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News Bulletin : ADA News Bulletin September 2010
32 SEPTEMBER 2010 East Timor and Australian DENTAL VOLUNTEERS The seven year old Toyota Prado began the first of a dizzying array of hill climbs and, from the front seat, Ross glanced over his shoulder, and smiled. "No straight roads once we leave Dili." He was right. Dr Ross Brandon is the Chief Medical Advisor for Clinic Café Timor (CCT), the healthcare division of Cooperativa Café Timor, a member-owned coffee processing and marketing cooperative. He has been working in East Timor for more than 11 years and is the key architect and manager of the Cooperative's health programme. Over the week that we travelled together, Ross demonstrated a caring and focussed passion that is quite imperfectly camouflaged by a light veneer of ironic understatement. Travelling over, arguably, some of the world's worst roads provided me with an immense amount of respect for Toyota's 2003 product -- and also for its owner. As we traversed the countryside the high-axled car frequently bottomed out. Often literally centimetres from precipitous and clearly deadly sheer slopes, the vehicle made it through in one piece -- and so did we. More importantly, the land of East Timor (Timor-Leste) has passed through its own 'bottom out' of civil unrest in 2006. East Timor is one of Australia's closest neighbours. The capital, Dili, is closer to Darwin than Sydney is to Brisbane. It is one of the world's newest nations and is also one of the world's poorest. It needs our help -- now. Australians have had deep historical and cultural links to East Timor, which were deepened when Australia stood with the emerging nation in 1999 and lead the peace keeping troops of the International Force for East Timor (INTERFET). It is now safe to visit. It welcomes -- and needs -- our help. For Australian dental volunteers, East Timor is attractive, close, safe and a place where short-term trips focusing on support and education of the local dental profession can make a real and lasting change for good. A REAL AND LASTING CHANGE FOR GOOD IS GREAT -- BUT WHY EAST TIMOR? In the rural Emera district I spoke to Paolo Amaral, a government 'dental nurse.' In the middle of a busy morning this well spoken, obviously intelligent young man told me that he was the only dental practitioner in the district. He had recently completed a three year training course in Indonesia and now he was directly responsible for the care of a staggering 95,000 people. His most advanced piece of equipment was a slow speed contra-angle handpiece driven by a lab motor. Clearly, the needs are immense. In this country of just over one million people, the infant and maternal mortality rates are amongst the highest in the world.1 This means that right now --- and for at least the next five years --- it is expected that the East Timorese government will, quite correctly, worry mostly about babies and mothers dying and very little about teeth. Priorities are necessary after all. This is where the Australian dental profession comes in. What our East Timorese colleagues need, and are asking for, is to have assistance in areas that are off their nation's priority list for now. Clinical help, mentorship and education of the few existing personnel are what the Australian profession can offer. But, not forever. We can offer a programme that has a finite life, a real outcome on the ground and a catalyst for change at all levels. They need our help and are asking directly for it. Two weeks in East Timor, or even just a week, has the potential to improve many lives and make changes that will have many positive outcomes. This is one of those moments in time when we can make a significant and lasting difference. The winding roads continued as we toured the mountainous interior for the duration of the journey that visited all but one of the CCT medical clinics. Crossing a ridge, high in the Emera district, it was possible to look out either side of the vehicle and view a 500 metre drop on both left and right of the one lane track --- both less than one metre from the road edge. We were on a knife-edge and it caused me to reflect that so too were the people of East Timor. The difference was that the knife-edge road soon came to an end on our short journey. For the people I met in East Timor, their whole life is a knife-edge journey that is too often cut short. HISTORY OF AUSTRALIA'S INVOLVEMENT East Timor's journey is one marked by Australian involvement. In 1942, a part of the small Australian army 'Sparrow Force' HEALTH STATISTICS FOR EAST TIMOR* • For every 1,000 live births, 4.4 babies die in Australia each year while in East Timor, 83.5 babies die; • Maternal death is even worse -- 380 mothers per 10,000 births die in East Timor versus four per 10,000 births in Australia; • The average life-span is very low -- especially in the remote rural regions (Ermera, Ainaro and Manufhai) where to live past 60 years old is still rare. Mountainous rough roads and local transport. * Ministério Do Plano E Das Finanças Direcção; Nacioal de Estatistica. Timor--Leste Census of Population and Housing 2004. Dili: Gráficia Pátria, December 2005.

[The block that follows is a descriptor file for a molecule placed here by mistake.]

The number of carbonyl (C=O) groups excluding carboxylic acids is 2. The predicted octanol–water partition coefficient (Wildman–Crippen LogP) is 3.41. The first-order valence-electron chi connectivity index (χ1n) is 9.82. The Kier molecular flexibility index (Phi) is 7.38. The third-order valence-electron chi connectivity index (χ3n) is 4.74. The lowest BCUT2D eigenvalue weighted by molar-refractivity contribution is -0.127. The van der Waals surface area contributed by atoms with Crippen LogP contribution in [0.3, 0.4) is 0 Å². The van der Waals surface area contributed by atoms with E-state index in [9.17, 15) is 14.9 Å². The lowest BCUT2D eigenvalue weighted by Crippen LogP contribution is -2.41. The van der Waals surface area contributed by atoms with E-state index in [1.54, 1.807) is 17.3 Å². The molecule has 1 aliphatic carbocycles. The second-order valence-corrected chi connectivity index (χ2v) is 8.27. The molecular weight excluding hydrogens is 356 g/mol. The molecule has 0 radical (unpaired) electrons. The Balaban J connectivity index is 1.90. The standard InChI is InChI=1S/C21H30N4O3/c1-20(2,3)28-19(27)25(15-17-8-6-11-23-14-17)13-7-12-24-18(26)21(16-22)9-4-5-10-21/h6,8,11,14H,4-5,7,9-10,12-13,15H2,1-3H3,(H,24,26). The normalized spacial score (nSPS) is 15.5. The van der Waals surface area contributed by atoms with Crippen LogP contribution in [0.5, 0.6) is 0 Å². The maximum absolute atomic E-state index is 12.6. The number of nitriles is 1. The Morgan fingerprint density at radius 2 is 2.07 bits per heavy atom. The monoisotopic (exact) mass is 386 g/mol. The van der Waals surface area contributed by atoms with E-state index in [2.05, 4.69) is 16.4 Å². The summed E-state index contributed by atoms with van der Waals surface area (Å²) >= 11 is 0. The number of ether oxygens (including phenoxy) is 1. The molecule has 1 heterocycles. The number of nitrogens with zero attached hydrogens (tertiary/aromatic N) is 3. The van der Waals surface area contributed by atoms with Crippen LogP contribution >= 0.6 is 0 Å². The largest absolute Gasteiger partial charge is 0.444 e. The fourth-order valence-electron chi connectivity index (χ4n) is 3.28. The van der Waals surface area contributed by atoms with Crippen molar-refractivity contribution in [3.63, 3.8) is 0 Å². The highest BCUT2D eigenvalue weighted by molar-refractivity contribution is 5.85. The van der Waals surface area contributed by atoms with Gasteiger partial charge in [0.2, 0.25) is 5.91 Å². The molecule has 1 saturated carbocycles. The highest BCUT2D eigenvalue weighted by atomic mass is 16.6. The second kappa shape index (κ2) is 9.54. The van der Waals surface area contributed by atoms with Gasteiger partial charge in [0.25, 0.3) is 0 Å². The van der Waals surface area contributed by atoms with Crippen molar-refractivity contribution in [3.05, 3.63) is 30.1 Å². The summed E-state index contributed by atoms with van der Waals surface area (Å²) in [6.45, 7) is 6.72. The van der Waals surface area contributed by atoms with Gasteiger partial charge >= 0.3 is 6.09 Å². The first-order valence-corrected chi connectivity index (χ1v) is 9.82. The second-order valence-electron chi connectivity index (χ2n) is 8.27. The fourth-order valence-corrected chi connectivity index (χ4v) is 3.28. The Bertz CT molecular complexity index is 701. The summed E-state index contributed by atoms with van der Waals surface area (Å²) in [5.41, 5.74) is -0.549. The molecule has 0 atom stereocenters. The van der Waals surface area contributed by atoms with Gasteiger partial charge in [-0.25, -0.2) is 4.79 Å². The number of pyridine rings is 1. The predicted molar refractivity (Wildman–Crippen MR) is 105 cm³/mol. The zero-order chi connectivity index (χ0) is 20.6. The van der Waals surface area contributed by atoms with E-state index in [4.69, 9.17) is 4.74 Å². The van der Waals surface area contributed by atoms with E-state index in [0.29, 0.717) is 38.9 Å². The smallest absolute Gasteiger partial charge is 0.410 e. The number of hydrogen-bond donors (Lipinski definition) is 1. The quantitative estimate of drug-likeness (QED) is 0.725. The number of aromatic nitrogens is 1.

ADA News Bulletin August 2010
ADA News Bulletin October 2010